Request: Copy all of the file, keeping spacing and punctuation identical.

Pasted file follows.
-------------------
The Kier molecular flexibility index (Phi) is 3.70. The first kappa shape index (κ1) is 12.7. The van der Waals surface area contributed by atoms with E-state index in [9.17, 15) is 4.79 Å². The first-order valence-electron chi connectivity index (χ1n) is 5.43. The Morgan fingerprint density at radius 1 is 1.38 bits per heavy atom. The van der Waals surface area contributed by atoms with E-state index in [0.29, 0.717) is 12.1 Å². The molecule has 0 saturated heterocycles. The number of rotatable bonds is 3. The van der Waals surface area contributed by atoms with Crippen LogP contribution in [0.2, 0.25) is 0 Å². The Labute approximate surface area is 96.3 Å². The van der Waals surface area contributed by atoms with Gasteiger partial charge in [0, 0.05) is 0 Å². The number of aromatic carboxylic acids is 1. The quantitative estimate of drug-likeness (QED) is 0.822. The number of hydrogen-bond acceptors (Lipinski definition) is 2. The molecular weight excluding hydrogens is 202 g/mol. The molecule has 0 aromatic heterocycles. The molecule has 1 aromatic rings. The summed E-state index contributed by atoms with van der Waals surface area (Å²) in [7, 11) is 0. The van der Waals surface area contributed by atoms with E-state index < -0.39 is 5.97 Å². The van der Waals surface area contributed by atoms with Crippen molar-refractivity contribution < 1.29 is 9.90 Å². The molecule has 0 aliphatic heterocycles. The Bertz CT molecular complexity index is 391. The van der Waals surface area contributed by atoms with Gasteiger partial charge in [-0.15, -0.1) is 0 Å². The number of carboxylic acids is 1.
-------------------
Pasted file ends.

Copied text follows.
The Kier molecular flexibility index (Phi) is 3.70. The first kappa shape index (κ1) is 12.7. The van der Waals surface area contributed by atoms with E-state index in [9.17, 15) is 4.79 Å². The first-order valence-electron chi connectivity index (χ1n) is 5.43. The Morgan fingerprint density at radius 1 is 1.38 bits per heavy atom. The van der Waals surface area contributed by atoms with E-state index in [0.29, 0.717) is 12.1 Å². The molecule has 0 saturated heterocycles. The number of rotatable bonds is 3. The van der Waals surface area contributed by atoms with Crippen LogP contribution in [0.2, 0.25) is 0 Å². The Labute approximate surface area is 96.3 Å². The van der Waals surface area contributed by atoms with Gasteiger partial charge in [0, 0.05) is 0 Å². The number of aromatic carboxylic acids is 1. The quantitative estimate of drug-likeness (QED) is 0.822. The number of hydrogen-bond acceptors (Lipinski definition) is 2. The molecular weight excluding hydrogens is 202 g/mol. The molecule has 0 aromatic heterocycles. The molecule has 1 aromatic rings. The summed E-state index contributed by atoms with van der Waals surface area (Å²) in [7, 11) is 0. The van der Waals surface area contributed by atoms with E-state index < -0.39 is 5.97 Å². The van der Waals surface area contributed by atoms with Crippen molar-refractivity contribution < 1.29 is 9.90 Å². The molecule has 0 aliphatic heterocycles. The Bertz CT molecular complexity index is 391. The van der Waals surface area contributed by atoms with Gasteiger partial charge in [-0.15, -0.1) is 0 Å². The number of carboxylic acids is 1.